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Labor unions are at risk of having one of their most successful organizing tactics nullified by the Supreme Court.
On Tuesday, the high court will hear oral arguments in Harris V. Quinn, a case that could upend agreements with state governments that allow taxpayer-funded home care workers to unionize.
Those deals have helped boost public sector unions in several states at a time when overall union membership is declining.
Business and conservative-leaning groups are pushing the Supreme Court to overturn the deals, arguing they violate the Constitution by requiring workers to punch a union card.
Labor unions see the legal challenge as another attempt to weaken their influence and warn the disabled and elderly could pay a heavy price.
“This is what they are trying to do: weaken the union,” said Flora Johnson, executive chairwoman of SEIU Healthcare Illinois and Indiana. “Unions will survive, but the people with disabilities and other medical disorders, they might never recover. That is why we are fighting.”
The case hinges on a Supreme Court precedent that says government employees who work at union workplaces must pay fees for collective bargaining representation but not for the union’s political activity.
If the justices rule that home care workers in Illinois are independent contractors rather than state employees, that could allow workers to opt of union representation and cut back on unions' sway.
Such a decision could call into question similar agreements in more than a dozen states, according to experts.
“This has the potential to be a very big case,” said Ilya Shapiro, a senior fellow in constitutional studies at the Cato Institute.
“If [the deals are] stopped, that's big in terms of the growth and power of public sector unions,” he said.
Public sector unions have become the driving force behind the labor movement in recent years. In 2012, 7.3 million public sector workers were union members, eclipsing the 7 million union members in the private sector.
The lead plaintiff in the case is Pam Harris, who brought the lawsuit along with seven other Illinois home care providers and help from the National Right to Work Foundation. Harris works as a home care worker for her son, who needs around-the-clock care, and says paying union dues leaves her with less money to cover his medical expenses.
“She's a mom. She's not a government employee, and she should not be forced to join the union,” said Paul Kersey, director of labor policy at the Illinois Policy Institute. “We think the unions overreached here. It was a gross overreach of them to unionize family relationships.”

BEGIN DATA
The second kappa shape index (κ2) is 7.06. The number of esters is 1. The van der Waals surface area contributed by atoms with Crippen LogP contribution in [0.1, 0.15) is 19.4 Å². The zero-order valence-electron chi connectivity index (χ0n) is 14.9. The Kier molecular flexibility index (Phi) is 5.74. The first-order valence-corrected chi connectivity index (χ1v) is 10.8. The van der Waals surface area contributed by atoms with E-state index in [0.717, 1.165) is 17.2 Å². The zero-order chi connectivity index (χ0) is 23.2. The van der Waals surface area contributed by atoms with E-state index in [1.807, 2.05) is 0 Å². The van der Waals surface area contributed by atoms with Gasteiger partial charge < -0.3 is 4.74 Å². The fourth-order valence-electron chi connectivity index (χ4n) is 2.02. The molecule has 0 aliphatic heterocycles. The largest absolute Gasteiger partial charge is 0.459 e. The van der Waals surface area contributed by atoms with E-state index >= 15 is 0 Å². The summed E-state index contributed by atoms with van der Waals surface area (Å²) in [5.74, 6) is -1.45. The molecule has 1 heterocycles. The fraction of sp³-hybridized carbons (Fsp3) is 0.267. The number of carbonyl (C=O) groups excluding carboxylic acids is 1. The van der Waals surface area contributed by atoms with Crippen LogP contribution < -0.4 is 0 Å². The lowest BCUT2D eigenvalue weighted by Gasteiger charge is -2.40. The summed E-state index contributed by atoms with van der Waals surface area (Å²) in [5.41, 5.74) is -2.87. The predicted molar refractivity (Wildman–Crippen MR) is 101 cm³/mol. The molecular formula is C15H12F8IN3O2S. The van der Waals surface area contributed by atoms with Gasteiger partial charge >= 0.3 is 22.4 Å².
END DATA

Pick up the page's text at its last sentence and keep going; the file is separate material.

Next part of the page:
Other critics said workers shouldn’t be forced to pay union dues.
“It's a violation of the First Amendment, your right to freedom of association. These people all don't want to be in a union, and just because they participate in a public program doesn't mean that they have to be,” said Karen Harned, executive director of the National Federation of Independent Business (NFIB) Small Business Legal Center.
Cato and NFIB joined forces to file an amicus brief in the case.
Paul Smith, a partner with Jenner & Block, which is representing the SEIU in the case, argued workers are not being forced to support a union’s political activities.
“The fees that nonmembers are paying are not going to any political expression, and the court has said that the First Amendment injury from requiring them to pay fees for collective bargaining is less,” Smith said.
Union supporters say that quality of home care will decline if the high court strikes down the agreements. Home care workers won’t be able to bargain for better wages and benefits, leaving patients without needed assistance as workers leave the profession, they argue.
“Allowing workers to organize to improve their wages and benefits is an important tool to building a home care system that can better respond to the needs of an aging demographic and those currently living with disabilities,” said Henry Claypool, executive vice president for the American Association of People with Disabilities.
Sarita Gupta, executive director of Jobs With Justice, said “restricting the voice of these workers could really set us back in terms of standards that have already been achieved. When I say standards, I mean everything, from wages, benefits, to access to training.”
Regarding the case, Gupta said union rights supporters like her “are all worried because it's hit or miss with this court on whether they really respect and honor workers' ability to have a voice on the job.”
SEIU members and other labor allies are expected to gather outside the Supreme Court on Tuesday in support of the union agreements. Johnson, who is also a home care worker, plans to travel from Chicago to be in Washington that day.
“They don't want a union. We want a union. The union helps us with health insurance, our raises and most of all, the people that we are taking care of are getting quality care,” Johnson said.